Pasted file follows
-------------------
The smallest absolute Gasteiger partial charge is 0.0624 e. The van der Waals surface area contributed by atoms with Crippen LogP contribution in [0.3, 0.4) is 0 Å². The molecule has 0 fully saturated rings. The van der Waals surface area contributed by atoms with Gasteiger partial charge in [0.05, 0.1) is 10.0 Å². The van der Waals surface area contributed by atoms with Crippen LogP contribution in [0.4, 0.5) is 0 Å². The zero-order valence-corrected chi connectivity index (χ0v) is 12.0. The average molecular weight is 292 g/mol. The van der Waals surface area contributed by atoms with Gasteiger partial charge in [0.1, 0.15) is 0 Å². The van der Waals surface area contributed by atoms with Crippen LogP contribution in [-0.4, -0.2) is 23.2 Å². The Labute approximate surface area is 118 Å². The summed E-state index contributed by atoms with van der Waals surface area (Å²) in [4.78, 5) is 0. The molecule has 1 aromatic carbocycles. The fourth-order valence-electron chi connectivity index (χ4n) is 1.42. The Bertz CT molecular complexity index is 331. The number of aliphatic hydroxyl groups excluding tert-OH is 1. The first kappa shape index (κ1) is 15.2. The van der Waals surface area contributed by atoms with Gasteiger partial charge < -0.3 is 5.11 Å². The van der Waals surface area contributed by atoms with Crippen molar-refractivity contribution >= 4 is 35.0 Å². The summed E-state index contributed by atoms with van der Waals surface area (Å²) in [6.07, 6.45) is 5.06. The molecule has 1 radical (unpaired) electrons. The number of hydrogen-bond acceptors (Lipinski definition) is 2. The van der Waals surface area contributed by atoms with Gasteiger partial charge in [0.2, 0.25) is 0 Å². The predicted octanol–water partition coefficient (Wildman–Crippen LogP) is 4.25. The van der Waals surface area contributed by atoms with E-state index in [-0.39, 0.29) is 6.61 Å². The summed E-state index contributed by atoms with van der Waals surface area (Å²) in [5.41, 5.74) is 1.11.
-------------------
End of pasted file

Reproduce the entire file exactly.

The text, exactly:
The smallest absolute Gasteiger partial charge is 0.0624 e. The van der Waals surface area contributed by atoms with Crippen LogP contribution in [0.3, 0.4) is 0 Å². The molecule has 0 fully saturated rings. The van der Waals surface area contributed by atoms with Gasteiger partial charge in [0.05, 0.1) is 10.0 Å². The van der Waals surface area contributed by atoms with Crippen LogP contribution in [0.4, 0.5) is 0 Å². The zero-order valence-corrected chi connectivity index (χ0v) is 12.0. The average molecular weight is 292 g/mol. The van der Waals surface area contributed by atoms with Gasteiger partial charge in [0.1, 0.15) is 0 Å². The van der Waals surface area contributed by atoms with Crippen LogP contribution in [-0.4, -0.2) is 23.2 Å². The Labute approximate surface area is 118 Å². The summed E-state index contributed by atoms with van der Waals surface area (Å²) in [4.78, 5) is 0. The molecule has 1 aromatic carbocycles. The fourth-order valence-electron chi connectivity index (χ4n) is 1.42. The Bertz CT molecular complexity index is 331. The number of aliphatic hydroxyl groups excluding tert-OH is 1. The first kappa shape index (κ1) is 15.2. The van der Waals surface area contributed by atoms with Gasteiger partial charge < -0.3 is 5.11 Å². The van der Waals surface area contributed by atoms with Crippen molar-refractivity contribution >= 4 is 35.0 Å². The summed E-state index contributed by atoms with van der Waals surface area (Å²) in [6.07, 6.45) is 5.06. The molecule has 1 radical (unpaired) electrons. The number of hydrogen-bond acceptors (Lipinski definition) is 2. The van der Waals surface area contributed by atoms with Gasteiger partial charge in [0.2, 0.25) is 0 Å². The predicted octanol–water partition coefficient (Wildman–Crippen LogP) is 4.25. The van der Waals surface area contributed by atoms with E-state index in [-0.39, 0.29) is 6.61 Å². The summed E-state index contributed by atoms with van der Waals surface area (Å²) in [5.41, 5.74) is 1.11.